The GH&SA line provided SP with tracks from El Paso to Houston, and SP subsequently leased the GH&SA and then acquired it.
In 1875, about the time Peirce was building through Luling toward San Antonio, the Gulf, Colorado & Santa Fe (GC&SF) Railway was starting construction on its bridge over Galveston Bay. The GC&SF had been chartered by Galveston businessmen in 1873 to build a rail line west from Galveston that would eventually turn toward the Texas Panhandle and proceed to Denver, which had access to the Transcontinental Railroad through nearby Cheyenne. This was deemed by the organizers a superior alternative to access the west coast rather than building from Galveston to San Diego. The basic idea was the same as SP's: bring west coast freight to the Port of Galveston for shipping on Gulf and Atlantic waters. The GC&SF also wanted their main line to avoid Houston; they accused Houston officials of interfering with Galveston trade by periodically interdicting cargo on the GH&H under the guise of yellow fever quarantines.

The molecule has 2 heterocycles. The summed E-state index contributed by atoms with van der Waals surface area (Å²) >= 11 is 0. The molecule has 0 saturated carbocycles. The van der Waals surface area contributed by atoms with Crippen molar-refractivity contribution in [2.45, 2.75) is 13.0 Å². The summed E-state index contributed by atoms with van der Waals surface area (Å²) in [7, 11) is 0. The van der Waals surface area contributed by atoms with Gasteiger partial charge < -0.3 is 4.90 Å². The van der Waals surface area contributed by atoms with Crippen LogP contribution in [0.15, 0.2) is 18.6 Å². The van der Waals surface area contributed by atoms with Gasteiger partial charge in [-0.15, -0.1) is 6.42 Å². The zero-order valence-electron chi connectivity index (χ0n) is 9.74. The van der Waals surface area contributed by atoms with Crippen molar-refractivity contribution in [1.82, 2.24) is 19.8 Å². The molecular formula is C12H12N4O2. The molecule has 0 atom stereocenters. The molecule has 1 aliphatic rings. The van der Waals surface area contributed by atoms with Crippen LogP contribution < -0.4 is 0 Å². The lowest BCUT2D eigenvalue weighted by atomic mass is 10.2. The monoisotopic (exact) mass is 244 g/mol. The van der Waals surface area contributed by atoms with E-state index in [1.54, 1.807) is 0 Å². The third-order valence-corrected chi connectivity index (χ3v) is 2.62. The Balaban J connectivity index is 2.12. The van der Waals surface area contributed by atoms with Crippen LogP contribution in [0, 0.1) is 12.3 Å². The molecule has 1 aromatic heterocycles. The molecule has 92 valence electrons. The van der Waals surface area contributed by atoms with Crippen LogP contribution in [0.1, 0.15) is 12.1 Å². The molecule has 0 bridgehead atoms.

The GC&SF's construction was slow, and much of 1879 was spent reorganizing the company's finances. By the start of 1880, their main line out of Galveston had crossed the Brazos River five miles west of Arcola and reached a connection with Peirce's GH&SA at the new settlement of Rosenberg, about sixteen miles beyond the river. Service was inaugurated farther north in early 1880 to Wallis and Sealy (in January), and Brenham (in April.) The new year of 1880 also brought a nagging issue into focus for the GC&SF: they needed to serve Houston. The decision to bypass to the south was rational in 1873, but only seven years later, the GC&SF could no longer ignore Houston's growth. They negotiated rights to use the "Columbia Tap" route of the International & Great Northern (I&GN) Railway into Houston from their common junction at Arcola, commencing August 1, 1880. In May, 1883, the GC&SF built its own line into Houston. Construction departed the main line at the tiny community of Alvin and proceeded to downtown Houston, running perfectly straight for 25 miles on a heading 15 degrees west of due north. Nineteen miles north of Alvin, the GC&SF tracks crossed the GH&SA tracks at grade three miles west of Harrisburg. Two miles north of this crossing, the GC&SF built South Yard to handle Houston area freight operations.